I had the privilege of going through my teens while pop-punk was at it’s peak. Bands like Blink-182, The Offspring, and Jimmy Eat World weren’t just dominating alt-rock stations, they were pumping out consistent Top-40 hits. On my side of the border, Sum 41 were without a doubt, the Canadian kings of the genre.
The Sum 41 show was the first time that I’d seen a band live, and actually known most of their material. No more mumbling through those unfamiliar verses for me. From their first single release in 2000, all the way up to their trip to my hometown, I was a fan. Now, I wasn’t exactly buying all the albums, but I’d at least seen all the music videos, and downloaded a few of their songs with Kazaa.
Around 2004, the band was at the peak of their popularity. Over the course of four years, they’d gone from MuchMusic darlings to collaborating with Iggy Pop, and even showing up on the Spider-man soundtrack. In addition to the commercial success, the band was also showing some impressive creative growth, by introducing a bit of Metal to their already solid pop-punk sound. It might not sound like a huge deal now, but mixing the stylings of Iron Maiden and Blink 182 made for a pretty refreshing sound at the time.
As far as concerts go, this one was a pretty big change of pace from what I’d seen so far. Instead of a late night excursion into some smoky den, this bad boy was an outdoor show in the middle of the day. It had a much more “All Ages” feel to it, but that might have had less to do with the sunshine, and more to do with the fact that I brought my girlfriend’s little brother along to the show.
The concert itself was really fun. Since the crowd skewed a bit younger, the audience was a lot more active than the Sloan or Nazareth gigs. Lots of jumping around, but nobody got too out of hand (again, broad daylight). Knowing all the songs really added to the whole experience too.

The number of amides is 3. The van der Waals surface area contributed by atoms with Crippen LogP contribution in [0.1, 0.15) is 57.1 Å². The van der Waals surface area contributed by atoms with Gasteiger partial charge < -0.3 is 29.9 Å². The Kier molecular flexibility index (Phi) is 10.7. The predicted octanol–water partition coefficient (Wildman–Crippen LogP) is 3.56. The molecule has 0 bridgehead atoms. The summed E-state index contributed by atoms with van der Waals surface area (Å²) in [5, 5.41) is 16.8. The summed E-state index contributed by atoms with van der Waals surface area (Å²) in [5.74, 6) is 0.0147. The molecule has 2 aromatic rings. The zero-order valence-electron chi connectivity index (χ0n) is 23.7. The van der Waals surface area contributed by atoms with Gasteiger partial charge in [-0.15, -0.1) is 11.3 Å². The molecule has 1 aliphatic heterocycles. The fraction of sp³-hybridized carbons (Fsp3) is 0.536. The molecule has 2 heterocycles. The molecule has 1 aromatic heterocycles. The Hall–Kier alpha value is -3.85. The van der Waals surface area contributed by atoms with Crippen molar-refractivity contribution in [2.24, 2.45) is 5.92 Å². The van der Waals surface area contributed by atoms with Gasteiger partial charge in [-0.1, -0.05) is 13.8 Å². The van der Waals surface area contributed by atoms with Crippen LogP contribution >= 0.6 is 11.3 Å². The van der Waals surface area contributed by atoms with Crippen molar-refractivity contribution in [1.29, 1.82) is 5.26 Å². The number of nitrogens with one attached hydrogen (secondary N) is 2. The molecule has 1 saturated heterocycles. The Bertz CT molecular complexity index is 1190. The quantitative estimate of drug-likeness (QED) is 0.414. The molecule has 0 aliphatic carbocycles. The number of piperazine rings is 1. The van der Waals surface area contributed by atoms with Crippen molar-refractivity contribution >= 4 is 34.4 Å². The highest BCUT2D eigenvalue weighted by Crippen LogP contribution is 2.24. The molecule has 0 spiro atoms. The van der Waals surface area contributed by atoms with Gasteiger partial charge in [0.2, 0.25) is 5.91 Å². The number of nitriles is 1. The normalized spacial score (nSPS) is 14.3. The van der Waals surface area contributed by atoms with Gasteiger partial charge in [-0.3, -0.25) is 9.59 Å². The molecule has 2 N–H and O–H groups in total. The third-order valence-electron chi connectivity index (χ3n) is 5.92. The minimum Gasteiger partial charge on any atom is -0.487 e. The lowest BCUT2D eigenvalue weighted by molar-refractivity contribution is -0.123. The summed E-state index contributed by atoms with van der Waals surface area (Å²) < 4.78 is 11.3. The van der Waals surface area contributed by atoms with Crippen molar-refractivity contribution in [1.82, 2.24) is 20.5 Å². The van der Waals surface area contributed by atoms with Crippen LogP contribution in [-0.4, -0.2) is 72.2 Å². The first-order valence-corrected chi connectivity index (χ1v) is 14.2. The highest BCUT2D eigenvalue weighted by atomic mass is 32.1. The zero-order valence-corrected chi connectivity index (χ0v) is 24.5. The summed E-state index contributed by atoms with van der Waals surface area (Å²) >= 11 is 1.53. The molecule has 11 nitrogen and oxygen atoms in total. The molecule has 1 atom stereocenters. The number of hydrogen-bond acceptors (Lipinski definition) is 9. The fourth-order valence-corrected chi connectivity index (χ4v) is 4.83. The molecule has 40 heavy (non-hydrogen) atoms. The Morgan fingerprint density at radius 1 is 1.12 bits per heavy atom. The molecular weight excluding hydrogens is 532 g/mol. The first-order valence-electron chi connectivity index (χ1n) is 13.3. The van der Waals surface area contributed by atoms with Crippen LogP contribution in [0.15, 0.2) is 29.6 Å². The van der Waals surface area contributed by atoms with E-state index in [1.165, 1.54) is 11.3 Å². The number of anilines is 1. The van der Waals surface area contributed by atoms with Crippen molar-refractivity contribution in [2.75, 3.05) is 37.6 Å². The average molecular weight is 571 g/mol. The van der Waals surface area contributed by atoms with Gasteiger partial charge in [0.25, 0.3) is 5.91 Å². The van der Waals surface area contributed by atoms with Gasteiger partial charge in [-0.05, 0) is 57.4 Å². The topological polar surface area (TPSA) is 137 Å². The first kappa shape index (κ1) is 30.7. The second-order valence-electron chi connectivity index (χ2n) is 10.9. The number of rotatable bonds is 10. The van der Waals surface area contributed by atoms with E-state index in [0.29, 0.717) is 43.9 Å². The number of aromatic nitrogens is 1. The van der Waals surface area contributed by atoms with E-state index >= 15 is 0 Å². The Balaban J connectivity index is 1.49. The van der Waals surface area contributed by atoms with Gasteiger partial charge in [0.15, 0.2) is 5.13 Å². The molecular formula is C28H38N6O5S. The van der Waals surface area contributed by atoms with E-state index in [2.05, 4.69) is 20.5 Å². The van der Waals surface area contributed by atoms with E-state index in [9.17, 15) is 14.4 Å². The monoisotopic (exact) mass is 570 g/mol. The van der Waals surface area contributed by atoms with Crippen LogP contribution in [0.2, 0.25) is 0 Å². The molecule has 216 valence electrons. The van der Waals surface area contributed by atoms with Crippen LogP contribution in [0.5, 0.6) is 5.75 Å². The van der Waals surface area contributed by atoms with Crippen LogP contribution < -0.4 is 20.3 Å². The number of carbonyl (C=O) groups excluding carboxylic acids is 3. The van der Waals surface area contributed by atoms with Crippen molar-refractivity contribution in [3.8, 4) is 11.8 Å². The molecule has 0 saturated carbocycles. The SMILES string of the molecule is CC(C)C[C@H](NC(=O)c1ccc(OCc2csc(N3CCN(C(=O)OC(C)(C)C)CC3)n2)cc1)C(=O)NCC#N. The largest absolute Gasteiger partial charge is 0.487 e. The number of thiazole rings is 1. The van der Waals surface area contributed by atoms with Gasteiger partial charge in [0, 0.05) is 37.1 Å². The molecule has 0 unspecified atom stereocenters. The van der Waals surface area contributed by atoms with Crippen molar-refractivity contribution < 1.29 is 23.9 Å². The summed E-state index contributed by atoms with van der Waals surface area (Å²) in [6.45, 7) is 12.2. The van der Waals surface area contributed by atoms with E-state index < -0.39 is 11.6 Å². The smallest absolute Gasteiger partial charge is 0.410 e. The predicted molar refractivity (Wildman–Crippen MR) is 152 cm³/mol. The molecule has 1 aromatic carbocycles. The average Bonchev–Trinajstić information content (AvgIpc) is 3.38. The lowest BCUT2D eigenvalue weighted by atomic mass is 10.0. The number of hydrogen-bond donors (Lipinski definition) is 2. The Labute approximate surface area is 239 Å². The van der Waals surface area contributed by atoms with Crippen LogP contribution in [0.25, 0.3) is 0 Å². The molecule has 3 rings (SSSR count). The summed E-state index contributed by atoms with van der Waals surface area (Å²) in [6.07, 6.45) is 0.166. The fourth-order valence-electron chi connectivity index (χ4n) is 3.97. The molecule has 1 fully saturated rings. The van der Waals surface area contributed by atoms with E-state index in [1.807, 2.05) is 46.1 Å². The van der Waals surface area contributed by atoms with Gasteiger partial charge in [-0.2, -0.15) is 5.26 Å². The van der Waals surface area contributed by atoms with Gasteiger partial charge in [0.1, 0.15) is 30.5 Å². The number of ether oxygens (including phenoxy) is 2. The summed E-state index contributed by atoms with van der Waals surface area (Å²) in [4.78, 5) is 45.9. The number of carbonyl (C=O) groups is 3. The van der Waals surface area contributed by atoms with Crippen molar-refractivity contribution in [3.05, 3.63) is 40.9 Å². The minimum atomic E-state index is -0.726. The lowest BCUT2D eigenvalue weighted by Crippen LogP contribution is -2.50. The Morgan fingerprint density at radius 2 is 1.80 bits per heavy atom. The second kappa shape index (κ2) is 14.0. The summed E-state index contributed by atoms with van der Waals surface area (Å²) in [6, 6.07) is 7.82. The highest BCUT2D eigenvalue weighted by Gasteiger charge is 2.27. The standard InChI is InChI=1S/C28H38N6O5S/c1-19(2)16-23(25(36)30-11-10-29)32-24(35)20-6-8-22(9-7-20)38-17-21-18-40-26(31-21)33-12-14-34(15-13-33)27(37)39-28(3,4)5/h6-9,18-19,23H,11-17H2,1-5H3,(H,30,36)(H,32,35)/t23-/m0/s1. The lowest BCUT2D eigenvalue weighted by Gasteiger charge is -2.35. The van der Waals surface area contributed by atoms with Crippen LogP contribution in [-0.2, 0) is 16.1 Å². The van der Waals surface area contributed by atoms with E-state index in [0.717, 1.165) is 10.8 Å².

Now, it’s not that have anything against hearing new material live for the first time. It’s just that it forces you to dial things back a bit, and switch into move of an observer mode. Whereas, when you know the songs, you’re more free to be an active participant in the whole experience. Not just singing along, but being completely prepared for that special moment where the band stops everything, and lets the crowd take over the performance (A highlight of any live show, and gets exponentially cooler when you add in a few thousand more fans).
Unfortunately the band’s lead guitarist left the band not too long after this show, and Sum 41 never really got that “mojo” back. Well, I stopped keeping up with them anyway. That said, I’ll always have fond memories of this concert, and every high school highlight they provided the soundtrack to.